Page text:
Fred Reed has a very thought-provoking essay. Here's a lengthy excerpt.
“The consolidation of the states into one vast empire, sure to be aggressive abroad and despotic at home, will be the certain precursor of ruin which has overwhelmed all that preceded it.” Robert E. Lee
The man was perceptive. Amalgamation of the states under a central government has led to exactly the effects foreseen by General Lee.
In, say, 1950, to an appreciable though imperfect extent America resembled a confederacy. Different regions of the America had little contact with each other, and almost no influence over one another. The federal government was small and remote. Interstates did not exist, nor of course the internet, nor even direct long-distance telephone dialing. West Virginia, Alabama, Massachusetts, New York City, Texas, and California had little in common, but little conflict arose since for practical purposes they were almost different countries. They chiefly governed themselves. The proportion of federal to state law was small.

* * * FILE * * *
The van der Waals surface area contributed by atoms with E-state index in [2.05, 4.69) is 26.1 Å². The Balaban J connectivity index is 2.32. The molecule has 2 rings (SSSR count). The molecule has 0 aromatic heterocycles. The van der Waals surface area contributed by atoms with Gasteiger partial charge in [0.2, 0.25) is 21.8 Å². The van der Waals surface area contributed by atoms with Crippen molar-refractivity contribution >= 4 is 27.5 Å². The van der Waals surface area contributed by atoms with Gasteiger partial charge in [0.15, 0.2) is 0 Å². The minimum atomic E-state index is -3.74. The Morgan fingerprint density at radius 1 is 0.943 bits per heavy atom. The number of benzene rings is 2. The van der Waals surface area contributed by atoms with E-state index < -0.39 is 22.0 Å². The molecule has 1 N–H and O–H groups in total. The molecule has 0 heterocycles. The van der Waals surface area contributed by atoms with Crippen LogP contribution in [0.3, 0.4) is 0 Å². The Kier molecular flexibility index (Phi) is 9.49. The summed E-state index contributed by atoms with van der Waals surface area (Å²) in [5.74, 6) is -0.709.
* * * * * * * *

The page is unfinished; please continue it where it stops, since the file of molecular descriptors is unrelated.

It is important to note that regional differences were great. In 1964 in rural Virginia, the boys brought shotguns to school during deer season. Nobody shot anybody because it wasn’t in the culture. The culture was uniform, so no one was upset. It is when cultures are mixed, or one rules another, that antagonism comes. Such shotgun freedom would not have worked in New York City with its variegated and often mutually hostile ethnicities.
Regions differed importantly in degree of freedom, not just in the freedom of local populations to govern themselves but also in individual freedom. It made a large difference in the tenor of life. If in Texas, rural Virginia, or West Virginia you wanted to build an addition to your house, you did. You didn’t need licenses, permits, inspections, union-certified electricians. Speed limits? Largely ignored. Federal requirements for Coast Guard approved flotation devices on your canoe? What the hell kind of crazy idea was that?
. . .